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More Than 100 Parents Sign Consent Forms : Culver City Youth Clinic Opens at School

November 26, 1987|CARLOS V. LOZANO | Times Staff Writer

The Culver City Youth Health Center opened its doors last week on the Culver City Middle and High School campus to students 11 to 18 years old whose parents live in Culver City. The center, unlike health clinics at Los Angeles high schools, will not give contraceptives to students and will require parental consent for any treatment or counseling.

Two days after the clinic opened, about 100 Culver City parents showed up at a meeting at the school, where school officials and clinic workers answered questions. Parents signed consent forms to allow their children to receive treatment or counseling at the center.

Dr. Tom Long, the center's medical director, said most of the parents he talked with wanted reassurance that they would be informed of non-confidential services.

"They just want to be involved and aware of injuries and diagnosis, so they can have an option to see their own doctors," Long said.

Promoting Health Habits

He added that the center's main goal was to promote good health habits. "We're really here to encourage teen-agers to act responsibly" about their health.

Shirley Webb, who went to the meeting and whose 13- and 15-year-old daughters attend the school, agreed.

"Maybe the most important thing is, we need to allow youngsters to develop their own sense of responsibility," she said. "This is a huge step in that direction."

Webb said both she and her husband were in favor of the center dispensing contraceptives to students.

"I don't think anybody has all the answers, not the parents, not the teachers, not the administrators, not the physicians," she said. "But I believe education is the best weapon against any adversity in life."

'Good Idea'

Margaret Brook, who has a 14-year-old son and a 10-year-old daughter at the school, also said contraceptives should be made available on campus.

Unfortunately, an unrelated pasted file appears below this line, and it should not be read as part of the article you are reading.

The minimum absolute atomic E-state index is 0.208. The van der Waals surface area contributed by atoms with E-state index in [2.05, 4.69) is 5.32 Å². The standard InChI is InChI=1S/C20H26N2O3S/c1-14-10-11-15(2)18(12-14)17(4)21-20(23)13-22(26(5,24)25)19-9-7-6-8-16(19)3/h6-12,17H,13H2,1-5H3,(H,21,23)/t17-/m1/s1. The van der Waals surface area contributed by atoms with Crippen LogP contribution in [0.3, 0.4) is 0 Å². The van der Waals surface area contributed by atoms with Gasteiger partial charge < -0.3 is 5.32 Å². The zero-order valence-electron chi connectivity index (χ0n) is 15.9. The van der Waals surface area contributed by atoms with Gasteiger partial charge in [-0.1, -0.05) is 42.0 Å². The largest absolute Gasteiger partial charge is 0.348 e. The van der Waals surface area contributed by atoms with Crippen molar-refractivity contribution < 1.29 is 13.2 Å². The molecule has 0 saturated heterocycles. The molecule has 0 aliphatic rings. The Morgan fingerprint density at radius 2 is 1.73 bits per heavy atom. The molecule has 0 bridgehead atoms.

"I think it would be a good idea," Brook said. "I'm surprised they're not dispensing birth control. I think it would be effective."

Brook said she was not worried about doctor/patient confidentiality in cases involving pregnancy. Pregnancy counseling will be kept confidential.

"I have a good relationship with my daughter," Brook said. "I think she would come to me anyway."

The proposal for the clinic generated controversy last year because the plan included distribution of contraceptives with written parental approval.

No Change Expected

The Culver City school board approved establishing the clinic last December after eliminating the provision of birth control devices.

Vera M. Jashni, assistant superintendent of educational services for the Culver City Unified School District, said last week that she did not expect any change soon in the policy.

"At the present time I don't see (the distribution of contraceptives) being approved or even considered for the next couple of years," she said.

The UCLA School of Medicine will provide the staff at the health center, including a physician, a physician's assistant, program coordinator, health educator and receptionist.

All services are free and include physical examinations for sports, immunizations, detection and treatment of minor injuries as well as routine laboratory tests, pregnancy testing, counseling, referral and other general health care services.

Project Coordinator Cindy Chang Salkin said the center, the first of its kind to open at a high school or middle school campus on the Westside, is being funded by the Stuart Foundation, the California Education Foundation, the March of Dimes and UCLA.

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